Crackdown on Kurdish mayors raises pressure on Turkish opposition

As Turkish forces entered northeast Syria to expel US-backed Kurdish forces, seven mayors with the nation’s pro-Kurdish People’s Democratic Party (HDP) were arrested and replaced by state-appointed trustees.

The developments bring the total number of HDP mayors detained and removed from office to 12 since the March 31 municipal elections, increasing pressure on the party and raising concerns democratic representation is being suppressed in the nation’s Kurdish-majority southeast.

“Turkey is waging a war on both sides of the Turkish-Syrian border,” Hisyar Ozsoy, deputy co-chair of foreign affairs for the HDP, told Al-Monitor. He went on, “While they are attacking Kurds in Syria, trying to undermine the possibility of autonomous Kurdish self-administration, they are simultaneously increasing the pressure on Kurdish politicians at home here in Turkey, so these are two sides of the same coin.”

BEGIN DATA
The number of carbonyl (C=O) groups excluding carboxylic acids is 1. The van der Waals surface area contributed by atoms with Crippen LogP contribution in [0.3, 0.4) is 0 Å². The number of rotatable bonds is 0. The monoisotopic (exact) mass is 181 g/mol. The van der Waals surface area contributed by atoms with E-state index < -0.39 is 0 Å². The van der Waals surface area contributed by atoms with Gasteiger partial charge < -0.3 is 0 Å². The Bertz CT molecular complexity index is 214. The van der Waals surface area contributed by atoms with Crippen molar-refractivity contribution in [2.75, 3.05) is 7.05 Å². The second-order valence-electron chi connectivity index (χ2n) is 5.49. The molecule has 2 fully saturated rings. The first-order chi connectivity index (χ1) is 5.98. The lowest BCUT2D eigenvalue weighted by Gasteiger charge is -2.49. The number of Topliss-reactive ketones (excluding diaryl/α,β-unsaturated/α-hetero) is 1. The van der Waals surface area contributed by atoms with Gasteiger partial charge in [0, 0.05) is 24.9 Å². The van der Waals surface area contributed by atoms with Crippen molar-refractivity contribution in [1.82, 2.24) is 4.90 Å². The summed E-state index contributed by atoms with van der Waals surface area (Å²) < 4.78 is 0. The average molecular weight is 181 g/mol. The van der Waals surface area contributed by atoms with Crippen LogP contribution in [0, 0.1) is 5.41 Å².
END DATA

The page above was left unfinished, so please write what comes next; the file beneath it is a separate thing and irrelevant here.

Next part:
The detained officials have been charged with making propaganda for and membership of the Kurdistan Workers Party (PKK), which state officials claim is closely linked to the HDP political structure. While most allegations stem from the prosecuted mayors’ past activities, human rights advocates have questioned the timing of their detention as Turkish forces conducted an offensive on PKK-linked groups in Syria.

“No doubt the Turkish authorities will claim these are all individualized processes, each one is being considered separately, but the fact that you do this all at once raises the concern that this is politically motivated, that there is one intent behind this to get rid of democratically elected mayors,” Emma Sinclair-Webb, Turkey director for Human Rights Watch, told Al-Monitor.
Read the full story on Al Monitor.